Following the journey of former poachers turned into forest rangers, Cardamom Mountains

A photo-essay focused on environmental awareness and the empowerment work the local NGO Wildlife Alliance is implementing in Koh Kong province, Cambodia, a region suffering from deforestation due to illegal logging and endangerment of many of its endemic species due to poaching.

The project follows former poachers, now trained and employed by Wildlife Alliance to work as forest rangers, providing a glimpse of their daily life in the jungle during one of their regular five-days patrols. They are one of the many hidden faces of climate change heroes.

I like to be a ranger and enjoy to protect the animals and nature for the next generation.”

Before I was a hunter as well, coming to the forest with my dog in search of animals like civets and pangolins, bears, deers or wild boards.”

Occasionally we have problems with the people when we arrest someone from our village, the family gets angry with us. I explain them that I’m following the law, this is the Cambodian law.”

It can be hard, for example when we confiscate a chainsaw from a neighbor who is an illegal logger and I have to explain that’s my job.”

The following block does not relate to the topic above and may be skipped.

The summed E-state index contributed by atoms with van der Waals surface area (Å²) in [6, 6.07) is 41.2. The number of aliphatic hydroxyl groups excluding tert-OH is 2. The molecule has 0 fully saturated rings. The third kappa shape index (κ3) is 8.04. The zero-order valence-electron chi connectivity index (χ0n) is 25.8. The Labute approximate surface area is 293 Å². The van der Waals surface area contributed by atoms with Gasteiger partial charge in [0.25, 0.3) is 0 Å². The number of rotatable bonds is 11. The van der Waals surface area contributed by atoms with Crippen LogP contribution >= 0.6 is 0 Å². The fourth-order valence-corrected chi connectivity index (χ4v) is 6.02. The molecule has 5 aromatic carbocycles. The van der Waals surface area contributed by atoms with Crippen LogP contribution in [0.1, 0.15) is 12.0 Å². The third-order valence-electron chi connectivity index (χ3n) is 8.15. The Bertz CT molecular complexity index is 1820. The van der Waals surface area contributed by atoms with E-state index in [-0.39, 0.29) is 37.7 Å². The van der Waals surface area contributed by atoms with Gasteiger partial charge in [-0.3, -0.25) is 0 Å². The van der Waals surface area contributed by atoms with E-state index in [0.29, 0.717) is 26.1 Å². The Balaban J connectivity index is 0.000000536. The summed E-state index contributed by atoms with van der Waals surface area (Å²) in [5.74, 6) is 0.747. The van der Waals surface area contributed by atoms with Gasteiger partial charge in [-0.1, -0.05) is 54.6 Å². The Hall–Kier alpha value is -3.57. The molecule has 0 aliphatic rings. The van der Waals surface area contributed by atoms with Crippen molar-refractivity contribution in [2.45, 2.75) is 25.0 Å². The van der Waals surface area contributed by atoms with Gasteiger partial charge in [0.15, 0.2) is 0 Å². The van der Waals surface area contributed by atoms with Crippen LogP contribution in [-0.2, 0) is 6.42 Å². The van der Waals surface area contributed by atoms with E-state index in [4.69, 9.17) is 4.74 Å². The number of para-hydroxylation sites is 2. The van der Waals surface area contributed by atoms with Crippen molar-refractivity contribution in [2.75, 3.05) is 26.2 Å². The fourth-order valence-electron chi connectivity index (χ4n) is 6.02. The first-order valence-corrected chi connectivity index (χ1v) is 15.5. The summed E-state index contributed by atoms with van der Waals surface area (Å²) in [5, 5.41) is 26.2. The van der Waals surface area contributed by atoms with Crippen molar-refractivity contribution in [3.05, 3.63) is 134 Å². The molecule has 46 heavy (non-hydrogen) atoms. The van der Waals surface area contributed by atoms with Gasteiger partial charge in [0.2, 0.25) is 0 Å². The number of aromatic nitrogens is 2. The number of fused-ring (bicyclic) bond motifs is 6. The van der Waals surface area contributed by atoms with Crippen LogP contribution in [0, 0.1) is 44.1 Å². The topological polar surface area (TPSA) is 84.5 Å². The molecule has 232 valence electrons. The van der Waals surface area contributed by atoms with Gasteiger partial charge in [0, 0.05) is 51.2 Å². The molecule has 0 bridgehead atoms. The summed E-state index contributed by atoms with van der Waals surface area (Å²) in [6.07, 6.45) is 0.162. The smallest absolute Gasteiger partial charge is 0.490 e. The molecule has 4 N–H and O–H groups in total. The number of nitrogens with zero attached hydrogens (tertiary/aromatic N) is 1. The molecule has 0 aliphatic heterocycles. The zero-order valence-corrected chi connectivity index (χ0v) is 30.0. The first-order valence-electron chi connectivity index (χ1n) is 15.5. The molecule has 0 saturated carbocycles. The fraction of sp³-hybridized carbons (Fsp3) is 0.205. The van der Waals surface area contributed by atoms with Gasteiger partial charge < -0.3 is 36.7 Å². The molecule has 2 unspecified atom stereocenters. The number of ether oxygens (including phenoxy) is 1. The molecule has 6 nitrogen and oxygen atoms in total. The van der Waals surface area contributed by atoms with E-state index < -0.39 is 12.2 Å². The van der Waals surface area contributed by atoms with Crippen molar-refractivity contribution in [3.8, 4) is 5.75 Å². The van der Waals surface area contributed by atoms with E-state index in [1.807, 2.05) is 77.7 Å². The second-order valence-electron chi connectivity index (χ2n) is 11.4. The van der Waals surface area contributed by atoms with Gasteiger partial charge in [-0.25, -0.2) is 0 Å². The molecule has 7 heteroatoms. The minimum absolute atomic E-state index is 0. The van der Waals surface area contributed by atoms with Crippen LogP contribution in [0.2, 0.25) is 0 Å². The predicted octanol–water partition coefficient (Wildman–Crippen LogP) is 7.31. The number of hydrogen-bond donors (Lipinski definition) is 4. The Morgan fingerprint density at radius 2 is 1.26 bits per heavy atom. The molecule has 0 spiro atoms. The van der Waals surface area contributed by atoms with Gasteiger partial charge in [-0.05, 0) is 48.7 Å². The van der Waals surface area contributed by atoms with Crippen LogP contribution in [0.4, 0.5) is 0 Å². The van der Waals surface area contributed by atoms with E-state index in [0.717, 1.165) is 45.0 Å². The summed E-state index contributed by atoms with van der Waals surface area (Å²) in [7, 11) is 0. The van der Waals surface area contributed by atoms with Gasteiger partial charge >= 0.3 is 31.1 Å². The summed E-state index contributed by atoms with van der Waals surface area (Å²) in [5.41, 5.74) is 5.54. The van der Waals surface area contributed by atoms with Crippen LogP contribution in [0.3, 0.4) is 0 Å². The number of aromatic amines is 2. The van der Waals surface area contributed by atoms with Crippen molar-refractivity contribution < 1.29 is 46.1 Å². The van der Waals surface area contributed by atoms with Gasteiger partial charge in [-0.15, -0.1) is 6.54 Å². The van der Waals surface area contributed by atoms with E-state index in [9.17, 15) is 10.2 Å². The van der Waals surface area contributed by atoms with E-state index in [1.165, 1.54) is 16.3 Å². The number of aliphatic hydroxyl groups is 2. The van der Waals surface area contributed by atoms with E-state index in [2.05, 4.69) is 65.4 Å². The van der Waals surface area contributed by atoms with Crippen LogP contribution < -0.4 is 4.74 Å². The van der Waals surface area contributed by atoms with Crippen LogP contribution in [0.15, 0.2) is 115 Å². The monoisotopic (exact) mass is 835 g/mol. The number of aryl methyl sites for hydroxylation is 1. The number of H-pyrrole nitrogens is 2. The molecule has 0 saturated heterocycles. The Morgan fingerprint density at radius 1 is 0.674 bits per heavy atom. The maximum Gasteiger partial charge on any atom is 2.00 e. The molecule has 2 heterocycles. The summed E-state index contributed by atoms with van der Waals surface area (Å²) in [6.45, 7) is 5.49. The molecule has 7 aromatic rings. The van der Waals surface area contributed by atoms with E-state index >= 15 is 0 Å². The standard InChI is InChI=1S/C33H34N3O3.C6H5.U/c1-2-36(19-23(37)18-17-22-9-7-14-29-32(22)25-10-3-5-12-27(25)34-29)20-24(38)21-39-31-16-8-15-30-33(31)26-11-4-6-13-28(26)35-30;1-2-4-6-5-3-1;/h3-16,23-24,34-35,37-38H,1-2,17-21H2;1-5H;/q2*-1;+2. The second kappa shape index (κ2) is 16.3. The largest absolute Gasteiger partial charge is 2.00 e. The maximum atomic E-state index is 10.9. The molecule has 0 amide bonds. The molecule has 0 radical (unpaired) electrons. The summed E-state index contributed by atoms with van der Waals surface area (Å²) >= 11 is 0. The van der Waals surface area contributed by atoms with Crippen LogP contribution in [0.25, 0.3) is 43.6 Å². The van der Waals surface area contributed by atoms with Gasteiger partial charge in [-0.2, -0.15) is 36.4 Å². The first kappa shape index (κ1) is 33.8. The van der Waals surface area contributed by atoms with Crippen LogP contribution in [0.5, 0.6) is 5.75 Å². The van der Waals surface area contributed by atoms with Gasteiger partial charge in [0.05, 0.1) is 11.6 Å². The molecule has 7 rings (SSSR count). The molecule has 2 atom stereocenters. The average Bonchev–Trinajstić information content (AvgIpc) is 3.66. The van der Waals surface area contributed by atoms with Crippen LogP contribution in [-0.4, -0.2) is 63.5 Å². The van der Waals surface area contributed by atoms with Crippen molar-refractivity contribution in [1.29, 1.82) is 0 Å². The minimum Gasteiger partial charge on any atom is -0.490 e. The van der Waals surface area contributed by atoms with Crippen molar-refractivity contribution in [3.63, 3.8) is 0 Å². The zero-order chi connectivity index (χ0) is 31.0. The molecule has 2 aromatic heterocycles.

Forests give us jobs with ecotourism. We are poor so when tourists come our village can benefit.”

Before being a ranger I used to come to the jungle to try to find anything I could sell, like mahogany tree, resin or mushrooms. Also some small animals like monitor lizards.”

Sometimes we have problems because hunters have guns and we don’t, we feel scared to do the patrol.”

Our job can be really hard, for our health or relationships in the village, many people don’t understand why we do this.”

“Also the weather can make our job risky, with heavy rains or wind making trees in the jungle to collapse.”

It’s important to protect the forest because we are in a wildlife sanctuary.”

Nature give us water and clean air, and protect us from the climate.”

I want to keep alive animals like the sun bear or the pangolin for the young people to see, because they are almost extinct.”

Sometimes the locals come to my house to curse me but I don’t care, I do what I want to do and accordingly to the law.”

“The forest provides us home to live, we need to protect it.”

Thanks to Mr. Koun, 39, Mr. Rith, 39, Mr. Sean, 44, Mr. Meuon, 58, Mr. Sok Out, 53, Mr. Ngeth, 52, and Mr. Rattanak, 36, for making this photography project possible and all their hard work and passion to protect nature.